I. The circumstances of the death of the Saviour, and of his burial, furnish us with presumptions on this subject. Jesus Christ died: his body was deposited in the tomb; but a few days afterward it was not to be found there. We thence presume that Jesus Christ is risen again. If Jesus Christ be not risen, his body must have been conveyed away: but how is it possible to maintain such an assertion? To whom shall we impute such conveyance? Not surely to his enemies. Could they be suspected of a design to contribute to his glory, by giving currency to the report of his resurrection? It can as little be imputed to his disciples. They had no inclination to do so: for how could men so notoriously timid, have formed an enterprise so daring and dangerous, and that in favour of a man (I go on the supposition that Jesus Christ did not rise again,) who had thus abused their credulity? But had their inclination been ever so strong, was it in their power either to surprise or to discomfit a guard forewarned of the design? These I call presumptions.

But we have, likewise, of this truth, demonstrations properly so called. With these we are furnished in the miraculous gifts communicated to those who attest it; of which we cannot entertain any doubt, without taxing with extravagance three sorts of persons equally clear of all ground of suspicion on such an occasion: 1. The apostles, who gave the history of those miracles, and relate in a manner the best adapted to expose imposture, on the supposition of their having been impostors: 2. Their enemies, who in their writings against them, have not denied that they wrought miracies, but that these miracles were a proof of the truth of their doctrine: 3. Finally, their proselytes, who had the greatest imaginable interest in examining whether it were true that the apostles wrought miracles, who had all possible opportunities of ascertaining the fact, and who sacrificed their property, their reputation, their life, for a religion entirely resting on this truth-The apostles work miracles. These we call so many demonstrations.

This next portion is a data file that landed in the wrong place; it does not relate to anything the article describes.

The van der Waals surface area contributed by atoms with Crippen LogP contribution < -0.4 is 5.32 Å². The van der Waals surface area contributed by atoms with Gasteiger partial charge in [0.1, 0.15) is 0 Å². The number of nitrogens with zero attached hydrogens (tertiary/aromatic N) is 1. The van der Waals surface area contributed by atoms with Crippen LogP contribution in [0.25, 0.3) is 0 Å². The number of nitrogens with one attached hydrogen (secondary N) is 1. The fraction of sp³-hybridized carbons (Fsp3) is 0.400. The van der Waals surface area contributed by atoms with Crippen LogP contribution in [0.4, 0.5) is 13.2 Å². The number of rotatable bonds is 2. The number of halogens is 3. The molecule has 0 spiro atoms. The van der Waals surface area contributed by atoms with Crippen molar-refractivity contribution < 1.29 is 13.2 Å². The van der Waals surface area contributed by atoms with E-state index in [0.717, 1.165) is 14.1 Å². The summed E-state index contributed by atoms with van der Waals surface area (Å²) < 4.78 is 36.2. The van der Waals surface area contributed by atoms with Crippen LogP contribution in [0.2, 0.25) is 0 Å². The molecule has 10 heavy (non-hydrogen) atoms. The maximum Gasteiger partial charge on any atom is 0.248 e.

This recapitulation sufficiently instructs us, that we are not called upon to believe an event so very extraordinary, as if it were destitute of proof: on the contrary, we believe it on proofs clear, cogent, and decisive. When, therefore, Jesus Christ says, "Blessed are they who have not seen, and yet have believed," he means not to say, that it is blessed to believe things destitute of evidence: he speaks only of things which have not the evidence of object, but which have that of testimony.

II. The testimony of the apostles furnishes us with proofs of the resurrection. This testimony possesses no less than eight distinct Let us pursue this thought a little farther. characters, which raise it beyond the reach of The idea which we have suggested of obscure all suspicion: 1. The nature of the witnesses, faith, distinguishes it from three kinds of conwho had neither the credit, nor the riches, nor viction, which are but too frequently conthe eloquence necessary to practise an impos-founded with it: the faith extorted by tyranny;

The reader is referred to the sermon on The Resurrection of Jesus Christ, of Mr. Robinson's Selection.

the faith generated in the brain of the enthusiast; and the faith of the superstitious.

1. The faith of which we speak, must be

recommended by an air of probability. One of the marks which distinguish false zeal from true, is, that this last, I mean true zeal, sacrifices its own glory to that of religion, and is infinitely better pleased to acknowledge its own error, than to spread the slightest cloud over that pure and genial light in which religion is arrayed. A man, on the contrary, who is actuated by a false zeal, sacrifices with

carefully distinguished from the faith which is extorted by tyranny. We do not here understand that which violence would attempt to produce by the terror of punishment. Never did racks, gibbets, and stakes, produce in the soul, any thing like conviction in favour of a religion which pretended to establish itself by arguments so odious and detestable. But there is a tyranny of a different kind, which has produced believers not a few. By dint of at-out hesitation, the glory of religion to his own: testing fictions, men have forced them into credit: by dint of insolent pretensions to infallibility, the simple have sometimes been prevailed upon to admit it: and the simple generally constitute the bulk of mankind.

We denominate that the faith extorted by tyranny, which is yielded to the insolent decisions of a doctor, who gives himself out as infallible, without proving it; or to fabulous legends, unsupported by any respectable testimony. How, under the pretext that I am bound to believe facts, which I may never have seen with my own eyes, am I laid under an obligation to swallow every thing that a legendary is pleased to tell me? How, under the pretext that I am bound to believe truths which are above the reach of my reason, am I laid under an obligation to believe every thing proposed to me by a man, who may be practising upon my credulity? And upon my refusing to believe on such a foundation, shall I be taxed with being incredulous like Thomas, and with saying as he did, "Except I shall see in his hands the print of the nails, and put my finger into the print of the nails, and thrust my hand into his side, I will not believe!"